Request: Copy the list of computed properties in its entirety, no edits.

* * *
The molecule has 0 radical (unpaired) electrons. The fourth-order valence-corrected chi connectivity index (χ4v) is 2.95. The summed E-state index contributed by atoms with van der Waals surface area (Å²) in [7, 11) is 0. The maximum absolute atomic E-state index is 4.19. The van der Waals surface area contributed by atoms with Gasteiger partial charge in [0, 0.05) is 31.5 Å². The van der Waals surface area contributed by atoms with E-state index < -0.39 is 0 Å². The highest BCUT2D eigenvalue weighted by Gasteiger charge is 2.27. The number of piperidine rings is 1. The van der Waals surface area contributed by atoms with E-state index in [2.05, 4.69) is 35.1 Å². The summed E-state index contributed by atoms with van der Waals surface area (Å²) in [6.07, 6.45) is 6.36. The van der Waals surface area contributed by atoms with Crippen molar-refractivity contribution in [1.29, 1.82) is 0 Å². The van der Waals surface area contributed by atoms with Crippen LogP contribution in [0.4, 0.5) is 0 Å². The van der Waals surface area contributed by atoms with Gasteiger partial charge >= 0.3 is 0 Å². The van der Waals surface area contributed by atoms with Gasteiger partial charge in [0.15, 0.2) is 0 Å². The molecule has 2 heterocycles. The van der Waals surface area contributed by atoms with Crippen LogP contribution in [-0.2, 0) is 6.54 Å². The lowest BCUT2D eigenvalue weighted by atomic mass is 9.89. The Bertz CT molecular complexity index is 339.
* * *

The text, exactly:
The molecule has 0 radical (unpaired) electrons. The fourth-order valence-corrected chi connectivity index (χ4v) is 2.95. The summed E-state index contributed by atoms with van der Waals surface area (Å²) in [7, 11) is 0. The maximum absolute atomic E-state index is 4.19. The van der Waals surface area contributed by atoms with Gasteiger partial charge in [0, 0.05) is 31.5 Å². The van der Waals surface area contributed by atoms with E-state index < -0.39 is 0 Å². The highest BCUT2D eigenvalue weighted by Gasteiger charge is 2.27. The number of piperidine rings is 1. The van der Waals surface area contributed by atoms with E-state index in [2.05, 4.69) is 35.1 Å². The summed E-state index contributed by atoms with van der Waals surface area (Å²) in [6.07, 6.45) is 6.36. The van der Waals surface area contributed by atoms with Crippen molar-refractivity contribution in [1.29, 1.82) is 0 Å². The van der Waals surface area contributed by atoms with Crippen LogP contribution in [0.4, 0.5) is 0 Å². The van der Waals surface area contributed by atoms with Gasteiger partial charge >= 0.3 is 0 Å². The van der Waals surface area contributed by atoms with Gasteiger partial charge in [0.15, 0.2) is 0 Å². The molecule has 2 heterocycles. The van der Waals surface area contributed by atoms with Crippen LogP contribution in [-0.2, 0) is 6.54 Å². The lowest BCUT2D eigenvalue weighted by atomic mass is 9.89. The Bertz CT molecular complexity index is 339.